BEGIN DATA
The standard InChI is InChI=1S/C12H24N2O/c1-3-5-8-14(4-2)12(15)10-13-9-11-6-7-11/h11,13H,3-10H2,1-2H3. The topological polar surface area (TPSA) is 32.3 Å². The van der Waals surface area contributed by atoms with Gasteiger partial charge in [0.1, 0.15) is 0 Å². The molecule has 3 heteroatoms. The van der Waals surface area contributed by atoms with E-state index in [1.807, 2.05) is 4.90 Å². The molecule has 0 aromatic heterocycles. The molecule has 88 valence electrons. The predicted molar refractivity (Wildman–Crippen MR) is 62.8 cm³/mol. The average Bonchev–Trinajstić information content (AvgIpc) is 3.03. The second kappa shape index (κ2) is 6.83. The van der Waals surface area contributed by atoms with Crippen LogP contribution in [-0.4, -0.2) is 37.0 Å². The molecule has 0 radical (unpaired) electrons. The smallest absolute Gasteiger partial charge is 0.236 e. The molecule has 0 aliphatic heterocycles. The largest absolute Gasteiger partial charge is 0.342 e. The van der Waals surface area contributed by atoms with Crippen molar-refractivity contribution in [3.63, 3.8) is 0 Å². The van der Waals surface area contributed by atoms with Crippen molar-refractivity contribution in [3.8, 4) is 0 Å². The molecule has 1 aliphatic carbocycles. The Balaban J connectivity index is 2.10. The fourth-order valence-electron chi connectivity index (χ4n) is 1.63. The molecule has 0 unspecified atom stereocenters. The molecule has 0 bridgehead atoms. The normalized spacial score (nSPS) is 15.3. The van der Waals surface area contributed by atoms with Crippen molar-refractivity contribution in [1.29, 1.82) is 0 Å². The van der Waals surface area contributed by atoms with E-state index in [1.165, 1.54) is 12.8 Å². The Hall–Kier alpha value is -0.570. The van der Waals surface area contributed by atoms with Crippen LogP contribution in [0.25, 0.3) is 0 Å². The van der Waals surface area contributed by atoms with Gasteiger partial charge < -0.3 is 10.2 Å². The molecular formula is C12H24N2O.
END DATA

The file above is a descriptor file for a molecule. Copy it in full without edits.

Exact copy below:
The standard InChI is InChI=1S/C12H24N2O/c1-3-5-8-14(4-2)12(15)10-13-9-11-6-7-11/h11,13H,3-10H2,1-2H3. The topological polar surface area (TPSA) is 32.3 Å². The van der Waals surface area contributed by atoms with Gasteiger partial charge in [0.1, 0.15) is 0 Å². The molecule has 3 heteroatoms. The van der Waals surface area contributed by atoms with E-state index in [1.807, 2.05) is 4.90 Å². The molecule has 0 aromatic heterocycles. The molecule has 88 valence electrons. The predicted molar refractivity (Wildman–Crippen MR) is 62.8 cm³/mol. The average Bonchev–Trinajstić information content (AvgIpc) is 3.03. The second kappa shape index (κ2) is 6.83. The van der Waals surface area contributed by atoms with Crippen LogP contribution in [-0.4, -0.2) is 37.0 Å². The molecule has 0 radical (unpaired) electrons. The smallest absolute Gasteiger partial charge is 0.236 e. The molecule has 0 aliphatic heterocycles. The largest absolute Gasteiger partial charge is 0.342 e. The van der Waals surface area contributed by atoms with Crippen molar-refractivity contribution in [3.63, 3.8) is 0 Å². The van der Waals surface area contributed by atoms with Crippen molar-refractivity contribution in [3.8, 4) is 0 Å². The molecule has 1 aliphatic carbocycles. The Balaban J connectivity index is 2.10. The fourth-order valence-electron chi connectivity index (χ4n) is 1.63. The molecule has 0 unspecified atom stereocenters. The molecule has 0 bridgehead atoms. The normalized spacial score (nSPS) is 15.3. The van der Waals surface area contributed by atoms with Crippen molar-refractivity contribution in [1.29, 1.82) is 0 Å². The van der Waals surface area contributed by atoms with E-state index in [1.165, 1.54) is 12.8 Å². The Hall–Kier alpha value is -0.570. The van der Waals surface area contributed by atoms with Crippen LogP contribution in [0.25, 0.3) is 0 Å². The van der Waals surface area contributed by atoms with Gasteiger partial charge < -0.3 is 10.2 Å². The molecular formula is C12H24N2O.